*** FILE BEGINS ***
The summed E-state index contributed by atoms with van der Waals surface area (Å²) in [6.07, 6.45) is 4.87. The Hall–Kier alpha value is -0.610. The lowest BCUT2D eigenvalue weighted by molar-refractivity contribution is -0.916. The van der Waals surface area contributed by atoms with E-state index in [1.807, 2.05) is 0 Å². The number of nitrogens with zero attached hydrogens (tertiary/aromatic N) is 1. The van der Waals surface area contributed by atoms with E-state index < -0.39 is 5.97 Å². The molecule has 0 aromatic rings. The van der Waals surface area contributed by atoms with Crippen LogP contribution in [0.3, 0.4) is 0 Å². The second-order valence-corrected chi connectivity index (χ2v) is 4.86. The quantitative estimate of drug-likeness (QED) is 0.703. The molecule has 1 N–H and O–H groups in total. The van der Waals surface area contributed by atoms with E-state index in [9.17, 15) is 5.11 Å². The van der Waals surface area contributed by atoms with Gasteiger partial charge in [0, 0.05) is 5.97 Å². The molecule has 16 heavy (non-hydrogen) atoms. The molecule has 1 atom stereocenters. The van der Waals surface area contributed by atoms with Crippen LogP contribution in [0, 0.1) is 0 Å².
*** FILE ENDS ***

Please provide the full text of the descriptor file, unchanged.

The summed E-state index contributed by atoms with van der Waals surface area (Å²) in [6.07, 6.45) is 4.87. The Hall–Kier alpha value is -0.610. The lowest BCUT2D eigenvalue weighted by molar-refractivity contribution is -0.916. The van der Waals surface area contributed by atoms with E-state index in [1.807, 2.05) is 0 Å². The number of nitrogens with zero attached hydrogens (tertiary/aromatic N) is 1. The van der Waals surface area contributed by atoms with E-state index < -0.39 is 5.97 Å². The molecule has 0 aromatic rings. The van der Waals surface area contributed by atoms with Crippen LogP contribution in [0.3, 0.4) is 0 Å². The second-order valence-corrected chi connectivity index (χ2v) is 4.86. The quantitative estimate of drug-likeness (QED) is 0.703. The molecule has 1 N–H and O–H groups in total. The van der Waals surface area contributed by atoms with E-state index in [9.17, 15) is 5.11 Å². The van der Waals surface area contributed by atoms with Gasteiger partial charge in [0, 0.05) is 5.97 Å². The molecule has 16 heavy (non-hydrogen) atoms. The molecule has 1 atom stereocenters. The van der Waals surface area contributed by atoms with Crippen LogP contribution in [0, 0.1) is 0 Å².